Assuntos
Hospitalização/estatística & dados numéricos , Pneumonia Bacteriana/mortalidade , Infecções Respiratórias/mortalidade , Adulto , Pré-Escolar , Feminino , Guatemala/epidemiologia , Humanos , Lactente , Masculino , Pessoa de Meia-Idade , Vacinas Pneumocócicas , Pneumonia Bacteriana/diagnóstico , Pneumonia Bacteriana/terapia , Vírus Sincicial Respiratório Humano/isolamento & purificação , Infecções Respiratórias/diagnóstico , Infecções Respiratórias/terapia , Adulto Jovem
10.
Nutr Hosp ; 36(3): 538-544, 2019 Jul 01.
Artigo em Espanhol | MEDLINE | ID: mdl-30958689

RESUMO

Introduction: Introduction: obesity is related to a higher morbidity and mortality in adults with respiratory infections but in children the evidence is limited. Objective: to study the association between overweight and clinical course in children younger than two years of age, hospitalized for lower respiratory tract infections (LRTI). Methods: retrospective study reviewing clinical records of children hospitalized by LRTI from 2009 to 2015. Demographic data, anthropometry, nutritional status (World Health Organization [OMS] 2006 reference) and clinical course. Results: we included 678 patients with a median age of 9.9 (range: 6.4 to 14.7) months, 55% were boys and 67% had viral pneumonia (67%). Treatment: 54.7% received basic care, 98.7% oxygen therapy, 35.4% noninvasive ventilation (NIV), 26.1% antibiotics and 47.5% corticosteroids. Regarding nutritional status, 10% had undernutrition (W/Az ≤ -1 in infants or W/Hz in the older ones), 55.2% were eutrophic and 34.8% were overweight (ME, W/Hz ≥ +1). Boys with overweight had higher frequency of viral pneumonia (75.4% vs 60.2%, p = 0.014), need for more complex care (27.7% vs 19.9%, p = 0.018) and length of NIV (4,5 [3-5.5] vs. [2-5.5] days, p = 0.007) than eutrophic. Infants had longer time of NIV than the older ones. In girls, no associations were found between nutritional status and clinical course. Conclusions: in this sample of young children hospitalized with LRTI,obesity and overweight, masculine sex and younger age were associated to worse clinical outcomes.


Assuntos
Sobrepeso/epidemiologia , Infecções Respiratórias/epidemiologia , Antropometria , Progressão da Doença , Feminino , Hospitalização , Humanos , Lactente , Tempo de Internação , Masculino , Desnutrição/mortalidade , Estado Nutricional , Obesidade , Sobrepeso/complicações , Sobrepeso/mortalidade , Infecções Respiratórias/complicações , Infecções Respiratórias/mortalidade , Estudos Retrospectivos , Caracteres Sexuais
11.
Int J Rheum Dis ; 22(6): 1077-1083, 2019 Jun.
Artigo em Inglês | MEDLINE | ID: mdl-30968568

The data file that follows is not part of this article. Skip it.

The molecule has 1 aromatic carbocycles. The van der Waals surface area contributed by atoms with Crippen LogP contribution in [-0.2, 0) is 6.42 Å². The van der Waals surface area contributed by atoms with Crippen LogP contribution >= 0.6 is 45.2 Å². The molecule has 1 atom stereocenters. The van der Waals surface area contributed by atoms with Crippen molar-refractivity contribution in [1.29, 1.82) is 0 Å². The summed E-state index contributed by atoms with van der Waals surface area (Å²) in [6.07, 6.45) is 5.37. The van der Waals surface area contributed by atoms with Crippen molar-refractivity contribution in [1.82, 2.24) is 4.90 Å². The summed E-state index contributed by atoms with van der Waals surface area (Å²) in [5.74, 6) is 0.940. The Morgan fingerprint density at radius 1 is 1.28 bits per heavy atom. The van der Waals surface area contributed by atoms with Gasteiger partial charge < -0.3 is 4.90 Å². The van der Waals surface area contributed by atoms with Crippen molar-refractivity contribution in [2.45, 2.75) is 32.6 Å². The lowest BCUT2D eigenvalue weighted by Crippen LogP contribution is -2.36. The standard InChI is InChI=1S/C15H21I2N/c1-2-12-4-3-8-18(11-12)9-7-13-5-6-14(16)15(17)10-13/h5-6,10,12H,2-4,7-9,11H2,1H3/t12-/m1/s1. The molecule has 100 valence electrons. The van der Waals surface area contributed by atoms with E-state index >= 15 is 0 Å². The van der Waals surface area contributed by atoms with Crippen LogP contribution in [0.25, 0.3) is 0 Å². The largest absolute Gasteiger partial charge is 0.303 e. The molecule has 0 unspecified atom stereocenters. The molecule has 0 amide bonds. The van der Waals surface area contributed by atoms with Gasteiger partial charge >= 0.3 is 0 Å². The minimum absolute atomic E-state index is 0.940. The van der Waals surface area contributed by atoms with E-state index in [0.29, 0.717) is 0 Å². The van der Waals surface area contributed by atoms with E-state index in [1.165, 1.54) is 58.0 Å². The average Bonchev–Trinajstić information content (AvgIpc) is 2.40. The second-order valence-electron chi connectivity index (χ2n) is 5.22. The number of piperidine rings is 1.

RESUMO

OBJECTIVE: The impact of pulmonary infection (PI) on mortality of patients with systemic lupus erythematosus (SLE) has been established. Nevertheless, the effect of risk factors in mortality remains controversial. The objective of this study is to determine the risk factors of short-term mortality among SLE patients with PI. METHOD: The clinical data of 54 SLE patients with 59 episodes of PI who were hospitalized from January 2013 to May 2018 was retrospectively analyzed. Demographic data, clinical features, and outcomes were collected. Logistic regression analysis was carried out to determine the independent predictors of 60-day mortality during hospitalization. We used receiver operating characteristics (ROC) curves to verify the indices as mortality predictors in the study patients. RESULTS: There were a total of 54 patients with 59 episodes of PI. There were 12 deaths during hospitalization. In multivariate analysis, 24-hour urinary protein (24h-PRO) (odds ratio [OR]: 2.713, 95% CI: 1.234-5.965, P = 0.013), peripheral lymphocyte count (OR: 0.066, 95% CI: 0.005-0.887, P = 0.040), and serum complement 3 level (C3) (OR: 0.097, 95% CI: 0.010-0.954, P = 0.045) were associated with mortality among our cohort of SLE patients with PI. ROC curve values were 0.818 for lymphocyte count (95% CI: 0.696-0.907, P = 0.001), 0.894 for 24h-PRO (95% CI: 0.786-0.959, P < 0.001) and 0.825 for C3 (95% CI: 0.704-0.912, P = 0.001). The cut-off value of lymphocytes, 24h-PRO and C3 were 0.53 × 109 /L, 0.92 g and 0.52 g/L, respectively. CONCLUSION: The presence of albuminuria, lymphopenia and low complement C3 levels were independent prognostic predictors of short-term mortality in SLE patients with PI.


Assuntos
Lúpus Eritematoso Sistêmico/mortalidade , Infecções Respiratórias/mortalidade , Adolescente , Adulto , Idoso de 80 Anos ou mais , Albuminúria/mortalidade , Biomarcadores/sangue , Complemento C3/análise , Feminino , Mortalidade Hospitalar , Hospitalização , Humanos , Lúpus Eritematoso Sistêmico/diagnóstico , Lúpus Eritematoso Sistêmico/terapia , Linfopenia/mortalidade , Masculino , Pessoa de Meia-Idade , Prognóstico , Infecções Respiratórias/diagnóstico , Infecções Respiratórias/terapia , Estudos Retrospectivos , Medição de Risco , Fatores de Risco , Fatores de Tempo , Adulto Jovem
12.
PLoS One ; 14(3): e0210102, 2019.